This tart is well worth making. The pastry case is easy to work with and fits perfectly in my tart pan with the high sides. The green filling is obviously easily adaptable and I liked that the recipe calls for scattered ricotta on top of the wilted greens. The ricotta "pockets" stayed intact while baking and made for the most delightful creamy white bites within the custard - we all enjoyed this tart tremendously.
Time to take a bit of a break with a look at these beauties - borlotti beans! A rare and treasured find of mine at my favorite Italian market!
And last but not least the Pistachio dukka (page 294), form the chapter of "Mezze & Tapas", a traditional Persian combination of nuts, seeds and spices that is usually served in a small dish alongside a bowl of olive oil.
Hugh´s recipe calls for unsalted pistachios and sesame seeds (I used the regular ones as well black sesame seeds that always adds such a nice accent) - for the spice mix I used cumin and coriander seeds (I skipped the mint), chilli flakes and flaky sea salt - loved warming the spices until they smelled wonderful and filled the kitchen with incredible aromas. And the kids always enjoy using my beloved and very heavy pestle and mortar to grind the spices - what fun with a very delicious outcome.
Served with a fruity olive oil, fresh flatbread with sesame seeds and some lovely tiny black French olives (Merci à Dominique), we found this dry dip to be utterly addictive, I am keeping a bit of the left-over in the fridge and will make it again, for sure, maybe even add a bit more spice next time- what a delicious surprise of a recipe.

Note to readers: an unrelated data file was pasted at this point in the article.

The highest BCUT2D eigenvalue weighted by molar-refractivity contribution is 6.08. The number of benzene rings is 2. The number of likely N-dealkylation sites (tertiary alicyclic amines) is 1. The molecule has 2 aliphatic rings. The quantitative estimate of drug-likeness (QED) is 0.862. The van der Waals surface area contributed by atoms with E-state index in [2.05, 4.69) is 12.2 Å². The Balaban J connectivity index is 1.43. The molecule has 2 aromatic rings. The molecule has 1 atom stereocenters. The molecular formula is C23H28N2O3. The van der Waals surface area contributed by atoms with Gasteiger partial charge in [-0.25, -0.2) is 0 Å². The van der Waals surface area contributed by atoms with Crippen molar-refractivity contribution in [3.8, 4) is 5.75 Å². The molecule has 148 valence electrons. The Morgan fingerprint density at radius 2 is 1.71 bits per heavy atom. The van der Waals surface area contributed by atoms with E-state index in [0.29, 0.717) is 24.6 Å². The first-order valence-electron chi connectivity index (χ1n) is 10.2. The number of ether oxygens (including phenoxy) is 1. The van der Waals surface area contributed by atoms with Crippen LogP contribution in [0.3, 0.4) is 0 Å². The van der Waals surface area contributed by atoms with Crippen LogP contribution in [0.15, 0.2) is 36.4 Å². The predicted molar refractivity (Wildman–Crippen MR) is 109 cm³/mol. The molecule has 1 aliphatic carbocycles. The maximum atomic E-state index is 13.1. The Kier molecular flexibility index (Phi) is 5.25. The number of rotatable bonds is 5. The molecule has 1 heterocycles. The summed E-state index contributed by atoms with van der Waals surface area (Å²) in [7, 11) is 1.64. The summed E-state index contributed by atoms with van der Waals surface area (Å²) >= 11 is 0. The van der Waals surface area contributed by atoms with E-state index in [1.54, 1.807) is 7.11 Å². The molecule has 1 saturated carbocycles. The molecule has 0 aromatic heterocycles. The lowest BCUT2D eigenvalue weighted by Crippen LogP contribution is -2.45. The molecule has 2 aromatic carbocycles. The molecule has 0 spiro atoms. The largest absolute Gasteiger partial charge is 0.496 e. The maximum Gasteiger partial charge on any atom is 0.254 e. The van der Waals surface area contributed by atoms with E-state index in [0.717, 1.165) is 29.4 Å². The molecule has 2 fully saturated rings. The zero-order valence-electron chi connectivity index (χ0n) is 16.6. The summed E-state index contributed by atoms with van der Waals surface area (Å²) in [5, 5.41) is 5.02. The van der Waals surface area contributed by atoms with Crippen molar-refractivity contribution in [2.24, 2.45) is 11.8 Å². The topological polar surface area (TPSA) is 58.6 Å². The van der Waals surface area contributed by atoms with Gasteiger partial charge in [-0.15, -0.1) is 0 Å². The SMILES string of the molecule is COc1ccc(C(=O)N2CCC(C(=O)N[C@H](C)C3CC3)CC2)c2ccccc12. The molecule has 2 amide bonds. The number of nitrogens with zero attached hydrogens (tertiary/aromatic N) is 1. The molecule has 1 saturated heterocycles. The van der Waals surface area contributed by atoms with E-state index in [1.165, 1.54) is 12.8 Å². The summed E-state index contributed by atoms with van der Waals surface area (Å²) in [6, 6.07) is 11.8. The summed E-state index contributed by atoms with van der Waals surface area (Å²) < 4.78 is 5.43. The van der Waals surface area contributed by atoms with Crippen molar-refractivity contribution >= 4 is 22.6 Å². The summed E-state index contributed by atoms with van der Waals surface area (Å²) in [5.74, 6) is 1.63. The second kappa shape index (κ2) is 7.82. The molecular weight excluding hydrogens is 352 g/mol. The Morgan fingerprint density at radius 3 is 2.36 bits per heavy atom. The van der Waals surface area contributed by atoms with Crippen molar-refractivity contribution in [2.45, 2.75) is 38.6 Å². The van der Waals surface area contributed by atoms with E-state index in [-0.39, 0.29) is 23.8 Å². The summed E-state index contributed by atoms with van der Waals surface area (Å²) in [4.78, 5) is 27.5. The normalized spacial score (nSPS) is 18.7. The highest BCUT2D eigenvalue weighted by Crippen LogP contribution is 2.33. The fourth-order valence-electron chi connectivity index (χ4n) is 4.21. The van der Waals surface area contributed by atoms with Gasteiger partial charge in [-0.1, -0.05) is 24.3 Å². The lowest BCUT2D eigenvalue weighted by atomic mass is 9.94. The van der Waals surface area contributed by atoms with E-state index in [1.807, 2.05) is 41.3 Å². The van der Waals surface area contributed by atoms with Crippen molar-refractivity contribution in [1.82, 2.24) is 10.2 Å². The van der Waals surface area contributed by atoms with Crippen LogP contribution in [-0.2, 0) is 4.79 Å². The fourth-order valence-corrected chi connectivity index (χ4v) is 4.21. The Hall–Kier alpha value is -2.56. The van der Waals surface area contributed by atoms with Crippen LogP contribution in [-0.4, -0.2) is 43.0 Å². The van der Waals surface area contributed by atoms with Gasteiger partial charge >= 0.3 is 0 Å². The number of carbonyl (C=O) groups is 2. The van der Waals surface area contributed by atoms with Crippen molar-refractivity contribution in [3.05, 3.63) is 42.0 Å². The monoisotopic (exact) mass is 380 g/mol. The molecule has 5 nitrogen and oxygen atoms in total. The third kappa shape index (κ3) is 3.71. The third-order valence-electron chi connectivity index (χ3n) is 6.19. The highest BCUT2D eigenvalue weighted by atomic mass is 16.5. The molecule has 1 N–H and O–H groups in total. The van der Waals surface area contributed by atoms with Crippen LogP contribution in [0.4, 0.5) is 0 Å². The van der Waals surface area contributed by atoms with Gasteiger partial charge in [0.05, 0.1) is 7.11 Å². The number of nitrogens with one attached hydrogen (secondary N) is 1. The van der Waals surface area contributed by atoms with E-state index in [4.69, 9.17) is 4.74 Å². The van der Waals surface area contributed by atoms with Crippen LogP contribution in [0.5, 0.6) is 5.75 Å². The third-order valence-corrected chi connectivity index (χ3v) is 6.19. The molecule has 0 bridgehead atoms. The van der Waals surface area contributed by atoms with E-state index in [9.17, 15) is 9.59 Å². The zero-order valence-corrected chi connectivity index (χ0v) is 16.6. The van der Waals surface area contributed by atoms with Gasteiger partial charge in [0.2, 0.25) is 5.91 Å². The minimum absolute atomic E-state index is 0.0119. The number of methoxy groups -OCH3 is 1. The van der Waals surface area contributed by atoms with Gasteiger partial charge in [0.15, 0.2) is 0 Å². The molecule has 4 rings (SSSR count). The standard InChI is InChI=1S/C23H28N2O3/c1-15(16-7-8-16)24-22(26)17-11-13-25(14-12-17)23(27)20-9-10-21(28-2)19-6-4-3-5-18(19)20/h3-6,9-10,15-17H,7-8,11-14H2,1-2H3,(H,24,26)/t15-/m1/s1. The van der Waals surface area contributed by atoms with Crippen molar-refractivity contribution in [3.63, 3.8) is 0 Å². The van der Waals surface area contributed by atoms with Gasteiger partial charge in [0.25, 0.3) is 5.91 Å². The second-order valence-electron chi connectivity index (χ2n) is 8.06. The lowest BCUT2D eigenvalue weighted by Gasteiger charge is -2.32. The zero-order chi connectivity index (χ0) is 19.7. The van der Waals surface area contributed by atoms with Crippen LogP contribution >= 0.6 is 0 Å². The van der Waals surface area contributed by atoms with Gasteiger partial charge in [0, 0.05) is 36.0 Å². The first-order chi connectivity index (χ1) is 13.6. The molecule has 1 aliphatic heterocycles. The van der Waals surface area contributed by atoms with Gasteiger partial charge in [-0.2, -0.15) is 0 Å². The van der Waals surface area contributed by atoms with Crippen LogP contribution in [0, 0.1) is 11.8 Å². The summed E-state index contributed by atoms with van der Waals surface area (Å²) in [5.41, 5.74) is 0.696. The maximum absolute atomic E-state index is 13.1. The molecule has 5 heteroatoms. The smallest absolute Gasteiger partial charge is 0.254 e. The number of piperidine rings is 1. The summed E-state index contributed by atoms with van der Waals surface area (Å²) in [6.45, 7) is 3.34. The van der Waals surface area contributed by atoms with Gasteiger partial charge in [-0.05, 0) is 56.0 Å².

Another month full of wonderful vegetable dishes – we could not have been happier this month with the recipes and the younger taste testers also enjoyed that extra bit of attention - it really does not take much to get kids interested in healthy foods - just make it fresh, let them smell the ingredients, let them help with the shopping and the cooking and let them taste along the way. Let them use that pestle and mortar. Do not make the food too spicy and do not get discouraged if they do not like a dish or two, there are quite a few things out there that we do not enjoy so much either...your motto should always be:
"...there is no such thing as kids food, only good food." (CP).
Please note, that for copyright reasons, we do NOT publish the recipes. If you enjoy the recipes in our series, hopefully, the wonderfully talented and enthusiastic members of The Cottage Cooking Club and their wonderful posts can convince you to get a copy of this lovely book. Better yet, do make sure to join us in this cooking adventure! There is still time!
For more information on the participation rules, please go here.
To see which wonderful dishes the other members of The Cottage Cooking Club prepared during the month of June, please go here.